Just before getting married two years ago, I learned that my husband had a serious gambling debt and couldn't pay his share of the wedding.
I was financially secure then and covered it. His parents promised they'd pay me back.
They’re retired and very rich, with multiple properties around the world.
But their repayment came with a list of expectations and wanting us to feel guilty, causing stress and fighting between my husband and me.
I decided to write off the amount I was owed, so we could start our life together.
Recently, my husband decided to pay me back and started gambling again.
He went through much of my life savings and accumulated more debt (double what his parents owed me!).
I wrote off my life savings but don't want to help him further - the debt is his problem.
I’ve protected myself financially. He’s finally getting professional help for his gambling addiction.
I’m learning to trust that his efforts and therapy are paying off.
However, he’s still convinced that his parents will bail him out.
I feel extreme resentment (even hatred) towards my in-laws. They’re selfish, self-centered people.
I believe it’s why all their children have varying degrees of addictions and troubling behaviors.
My husband sees some of this. But he doesn't believe they’re bad people.
Even if we can move on from his financial cheating, we’ll never be good until I can find a way to handle his family (whom we can’t avoid as we’re part of the same community).
How do I get over this?
You’re a very resourceful, forgiving woman at heart. Your husband’s lucky for your understanding and support.
However, you’ve turned your deep anger at the whole gambling story into blaming his parents.
Instead, let your husband take full responsibility. He’s an adult who had choices; His parents didn’t do the gambling.
You’ll likely never trust or like them much, but your focus has to be on handling life with your husband.
Set firm boundaries…e.g. see them in the community but invite them only when you have lots of relatives around.
Avoid all expectations of financial help and don’t depend on a future inheritance, which may never come.
FEEDBACK Regarding the woman whose family denied her seeing her mother (June 21):
Reader – “My mother and I argued often. When she was diagnosed with a terminal disease, I wanted to spare her the stress of arguing.
“Unfortunately, that meant I barely talked to her.
“I wanted to apologize to her and say I loved her, but I didn't, which I now regret.
“My mother also didn't initiate any conversations with me. And I didn't want to cause any arguments.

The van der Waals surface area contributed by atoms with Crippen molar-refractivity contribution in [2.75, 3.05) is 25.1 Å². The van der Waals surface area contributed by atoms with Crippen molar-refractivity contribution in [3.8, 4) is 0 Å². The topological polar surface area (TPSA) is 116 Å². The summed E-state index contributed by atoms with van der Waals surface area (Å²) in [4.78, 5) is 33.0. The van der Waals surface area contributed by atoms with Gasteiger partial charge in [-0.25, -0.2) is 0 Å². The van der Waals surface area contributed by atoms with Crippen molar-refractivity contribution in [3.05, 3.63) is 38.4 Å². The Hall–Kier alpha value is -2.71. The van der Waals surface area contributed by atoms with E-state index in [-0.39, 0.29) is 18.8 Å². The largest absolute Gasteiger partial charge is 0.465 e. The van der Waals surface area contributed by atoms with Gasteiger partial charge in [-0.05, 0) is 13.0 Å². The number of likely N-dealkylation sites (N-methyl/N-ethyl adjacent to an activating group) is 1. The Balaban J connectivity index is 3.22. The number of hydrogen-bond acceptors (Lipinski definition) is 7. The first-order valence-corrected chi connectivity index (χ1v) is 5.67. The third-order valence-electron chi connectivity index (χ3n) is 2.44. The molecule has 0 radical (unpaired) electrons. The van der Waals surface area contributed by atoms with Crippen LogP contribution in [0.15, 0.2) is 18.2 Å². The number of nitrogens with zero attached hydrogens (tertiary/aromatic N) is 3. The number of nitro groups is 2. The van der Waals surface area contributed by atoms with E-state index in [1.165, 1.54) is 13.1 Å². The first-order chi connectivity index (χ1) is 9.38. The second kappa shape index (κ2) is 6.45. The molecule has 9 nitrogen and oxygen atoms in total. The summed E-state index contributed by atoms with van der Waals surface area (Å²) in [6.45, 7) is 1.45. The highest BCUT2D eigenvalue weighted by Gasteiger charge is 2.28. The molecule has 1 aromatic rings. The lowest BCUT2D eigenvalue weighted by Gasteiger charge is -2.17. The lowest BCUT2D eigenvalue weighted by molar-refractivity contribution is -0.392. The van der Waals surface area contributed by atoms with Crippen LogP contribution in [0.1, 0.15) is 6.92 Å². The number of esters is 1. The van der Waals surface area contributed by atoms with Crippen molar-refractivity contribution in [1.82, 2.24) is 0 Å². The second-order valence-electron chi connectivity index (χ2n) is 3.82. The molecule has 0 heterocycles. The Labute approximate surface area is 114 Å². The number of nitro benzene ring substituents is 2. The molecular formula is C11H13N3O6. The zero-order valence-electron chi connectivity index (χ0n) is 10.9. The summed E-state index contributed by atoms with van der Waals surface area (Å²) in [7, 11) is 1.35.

“Your writer obviously had great conflict with her mother.
“Had she been there and argued with her mother, it would’ve been very sad and trying for the dying woman.
“It’d be better for the mother to not have this stress at the end of her life… provided she chose this option and it wasn't that the siblings made this choice for her.
“That’s one possibility - that the siblings were trying to protect the mother.
“The sister should now have a heart-to-heart talk with the siblings and ask why they left her out of the mother's dying process.
“If they were protecting the mother, then it's nothing personal against her.
“If they were just being cruel or heartless, then she should dissociate herself from such toxic people, and find friends who can take the place of relatives.”
FEEDBACK Regarding women who say their husbands have “anger issues:”
Reader – “I say to those women that their husband is abusive.
“Tell them to RUN and Fast, but Safely (as leaving an abuser is the most dangerous time).
“He won’t stop. He will get worse. Know that you are in danger!
“After tolerating abuse for 40 years, my friend was murdered by her husband last year.
“She had no one but him in the end because her family and even their kids could not stand seeing the abuse and her deterioration any longer.
“Women should not consider having kids with these “angry” men. A lot of women are physically abused for the first time while pregnant.”
These Women Deserve Better
Ellie – Everyone deserves better than abuse.
You’re correct that “anger issues,” have to be watched closely, including professional treatment, plus certainty that the person wants and is trying to change.
Tip of the day:
Addiction recovery requires taking full responsibility for the behaviour, not blaming others.